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Patronizing the patron

By Julia Gorin / September 15, 1999



As a consumer, you are loved. That's the message companies big and small want to get across to you. They really want the relationship to work. Now as never before, retailers are coddling us with a new touchy-feely lingo of customer service.

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Recently, while running a few errands, I walked into a department store to exchange the couch that was delivered to my apartment for the one I'd ordered. Rather than being referred to the customer service counter, I was directed to the "customer care" counter. Apparently, the establishment wanted me to know that I wasn't just paying for a product or a service, but was getting some genuine goodwill for the future, as well as sympathy for any past sofa-buying traumas I might have suffered.

My next stop was a clothing retailer. I expected to see that old familiar sign posted on the walls: "Shoplifters will be prosecuted to the fullest extent of the law." Instead, I found one that read: "You are being videotaped for your own protection."

I suppose the benefit of this change is that now I, the potential shoplifter, can rest assured that I won't have to worry about any armed robberies interrupting my looting.

When I came home, it was to a ringing telephone. On the other end of the line was a telemarketer pitching the latest unprecedented credit-card deal. I'm always up for more credit, so I decided to listen to what he had to say.

Grasping that I was interested, he promptly stated: "This call may be monitored for quality purposes."

Putting things this way, the company almost had me convinced that the taping was being done in my interest. But then it occurred to me that the real goal was for the retailer not to appear paranoid that I might one day deny ever placing the order I was placing.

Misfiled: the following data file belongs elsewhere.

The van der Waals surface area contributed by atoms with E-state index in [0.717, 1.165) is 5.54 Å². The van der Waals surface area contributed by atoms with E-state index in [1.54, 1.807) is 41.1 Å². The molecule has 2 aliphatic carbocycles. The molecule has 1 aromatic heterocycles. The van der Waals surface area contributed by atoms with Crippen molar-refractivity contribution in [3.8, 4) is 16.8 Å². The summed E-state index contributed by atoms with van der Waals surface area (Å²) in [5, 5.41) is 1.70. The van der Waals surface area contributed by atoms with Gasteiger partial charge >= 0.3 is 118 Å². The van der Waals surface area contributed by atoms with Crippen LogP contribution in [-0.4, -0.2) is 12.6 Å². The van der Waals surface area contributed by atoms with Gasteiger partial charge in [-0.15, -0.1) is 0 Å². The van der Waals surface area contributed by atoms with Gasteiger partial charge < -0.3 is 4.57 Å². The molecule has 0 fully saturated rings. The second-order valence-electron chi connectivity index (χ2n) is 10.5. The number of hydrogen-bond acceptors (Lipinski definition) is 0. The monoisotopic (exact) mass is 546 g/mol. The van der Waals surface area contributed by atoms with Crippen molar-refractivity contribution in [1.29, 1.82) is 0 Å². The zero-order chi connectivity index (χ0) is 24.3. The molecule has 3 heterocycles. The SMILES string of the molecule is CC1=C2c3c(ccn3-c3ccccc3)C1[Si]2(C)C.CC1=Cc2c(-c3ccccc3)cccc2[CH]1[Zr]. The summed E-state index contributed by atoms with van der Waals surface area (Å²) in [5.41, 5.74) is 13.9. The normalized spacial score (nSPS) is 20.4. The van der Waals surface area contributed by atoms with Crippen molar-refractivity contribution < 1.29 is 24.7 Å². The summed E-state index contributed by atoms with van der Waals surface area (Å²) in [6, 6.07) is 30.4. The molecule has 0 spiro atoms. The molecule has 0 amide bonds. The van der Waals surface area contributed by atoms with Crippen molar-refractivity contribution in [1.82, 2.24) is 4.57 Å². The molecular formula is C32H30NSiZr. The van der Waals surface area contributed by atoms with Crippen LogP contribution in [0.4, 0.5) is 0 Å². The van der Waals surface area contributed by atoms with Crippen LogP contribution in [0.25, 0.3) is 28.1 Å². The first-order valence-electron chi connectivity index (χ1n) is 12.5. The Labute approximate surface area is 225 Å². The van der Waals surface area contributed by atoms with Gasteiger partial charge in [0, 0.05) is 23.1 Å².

In step with modern society's struggle to not offend, assume, presume, or insult, the great retail race to patronize the patron is on. But so as to not leave their employees out of the euphemistic trend, companies are boosting the morale of the help, too. To that end, the position of salesman has been terminated to make way for the superior-sounding "sales associate." I wonder, is this an attempt to make the help forget they're earning only $5.15 an hour?

Some sort of self-esteem injection? A trick to make the toiler think that somewhere there is a desk for him to sit down at if he gets tired of being on his feet for eight hours? Will there be a Broadway revival titled "Death of a Sales Associate?"

Syms, the national discount designer-clothing chain, has taken it a step further. While its motto has always been, "An Educated Consumer is Our Best Customer," it has now elevated the "sales associate" to the status of "educator."

During one of my biannual visits to the store, I ran into one of these educators. I really just wanted to walk around the shop, but he made me sit down and take notes. I listened patiently as the employee infused his vast retail knowledge into my naive, impressionable shopper's mind.

When I was finally freed a few hours later, I realized I'd forgotten to open up the checking account I'd been meaning to start ever since signing up for that new credit card.

I stopped at Chase Bank, where "the right relationship is everything." There, instead of an account manager, I had to see a "relationship manager." I learned the relevance of the change in nomenclature when this manager explained that I'd be charged every time I talked to the teller, every time I wrote a check, every time my balance got below $3,000, every time I used an ATM, and every time one of these services didn't go smoothly. But the relationship manager will be there for me so that, rather than break it off with Chase when I've had enough of its fees I can, instead, try to work things out through this intimate-sounding and selfless counselor.

All this craziness is enough to get a consumer down! But making sure that my consumer confidence doesn't waver is the financial world. It wants me to know that any investments I may have are secure. After all, there's no longer any possibility of a market crash. The worst that can happen is a correction.

*Julia Gorin is a stand-up comic in New York City and a contributing editor to the online magazine www.jewishworldreview.com

(c) Copyright 1999. The Christian Science Publishing Society